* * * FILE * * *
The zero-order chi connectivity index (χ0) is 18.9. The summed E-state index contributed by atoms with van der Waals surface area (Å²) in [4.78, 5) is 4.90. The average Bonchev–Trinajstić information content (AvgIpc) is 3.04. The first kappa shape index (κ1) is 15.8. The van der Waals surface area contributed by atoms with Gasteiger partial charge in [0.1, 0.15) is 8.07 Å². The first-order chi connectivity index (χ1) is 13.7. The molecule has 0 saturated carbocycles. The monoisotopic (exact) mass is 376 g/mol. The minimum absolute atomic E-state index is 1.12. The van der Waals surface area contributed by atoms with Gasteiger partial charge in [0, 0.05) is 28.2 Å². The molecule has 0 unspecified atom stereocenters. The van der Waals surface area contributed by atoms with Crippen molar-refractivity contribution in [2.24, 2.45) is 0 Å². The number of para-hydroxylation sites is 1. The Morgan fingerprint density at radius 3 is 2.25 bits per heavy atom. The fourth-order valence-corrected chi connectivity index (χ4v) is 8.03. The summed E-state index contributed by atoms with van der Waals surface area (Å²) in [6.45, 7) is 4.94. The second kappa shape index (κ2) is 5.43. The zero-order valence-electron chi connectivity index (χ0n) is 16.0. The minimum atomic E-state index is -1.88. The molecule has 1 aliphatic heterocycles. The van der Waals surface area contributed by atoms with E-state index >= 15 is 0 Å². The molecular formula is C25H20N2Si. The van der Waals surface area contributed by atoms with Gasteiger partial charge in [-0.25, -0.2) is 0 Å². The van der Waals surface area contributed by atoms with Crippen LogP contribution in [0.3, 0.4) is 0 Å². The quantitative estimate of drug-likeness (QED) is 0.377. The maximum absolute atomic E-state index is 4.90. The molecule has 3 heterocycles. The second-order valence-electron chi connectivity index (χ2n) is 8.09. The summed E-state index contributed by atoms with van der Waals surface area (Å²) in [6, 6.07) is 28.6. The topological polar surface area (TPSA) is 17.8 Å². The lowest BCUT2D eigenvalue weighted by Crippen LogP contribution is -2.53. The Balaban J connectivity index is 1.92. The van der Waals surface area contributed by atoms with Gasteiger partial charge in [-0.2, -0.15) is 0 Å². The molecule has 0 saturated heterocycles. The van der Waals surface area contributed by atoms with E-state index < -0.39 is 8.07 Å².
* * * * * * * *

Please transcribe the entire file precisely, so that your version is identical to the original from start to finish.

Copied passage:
The zero-order chi connectivity index (χ0) is 18.9. The summed E-state index contributed by atoms with van der Waals surface area (Å²) in [4.78, 5) is 4.90. The average Bonchev–Trinajstić information content (AvgIpc) is 3.04. The first kappa shape index (κ1) is 15.8. The van der Waals surface area contributed by atoms with Gasteiger partial charge in [0.1, 0.15) is 8.07 Å². The first-order chi connectivity index (χ1) is 13.7. The molecule has 0 saturated carbocycles. The monoisotopic (exact) mass is 376 g/mol. The minimum absolute atomic E-state index is 1.12. The van der Waals surface area contributed by atoms with Gasteiger partial charge in [0, 0.05) is 28.2 Å². The molecule has 0 unspecified atom stereocenters. The van der Waals surface area contributed by atoms with Crippen molar-refractivity contribution in [2.24, 2.45) is 0 Å². The number of para-hydroxylation sites is 1. The Morgan fingerprint density at radius 3 is 2.25 bits per heavy atom. The fourth-order valence-corrected chi connectivity index (χ4v) is 8.03. The summed E-state index contributed by atoms with van der Waals surface area (Å²) in [6.45, 7) is 4.94. The second kappa shape index (κ2) is 5.43. The zero-order valence-electron chi connectivity index (χ0n) is 16.0. The minimum atomic E-state index is -1.88. The molecule has 1 aliphatic heterocycles. The van der Waals surface area contributed by atoms with E-state index >= 15 is 0 Å². The molecular formula is C25H20N2Si. The van der Waals surface area contributed by atoms with Gasteiger partial charge in [-0.25, -0.2) is 0 Å². The van der Waals surface area contributed by atoms with Crippen LogP contribution in [0.3, 0.4) is 0 Å². The quantitative estimate of drug-likeness (QED) is 0.377. The maximum absolute atomic E-state index is 4.90. The molecule has 3 heterocycles. The second-order valence-electron chi connectivity index (χ2n) is 8.09. The summed E-state index contributed by atoms with van der Waals surface area (Å²) in [6, 6.07) is 28.6. The topological polar surface area (TPSA) is 17.8 Å². The lowest BCUT2D eigenvalue weighted by Crippen LogP contribution is -2.53. The Balaban J connectivity index is 1.92. The van der Waals surface area contributed by atoms with Gasteiger partial charge in [-0.2, -0.15) is 0 Å². The molecule has 0 saturated heterocycles. The van der Waals surface area contributed by atoms with E-state index < -0.39 is 8.07 Å².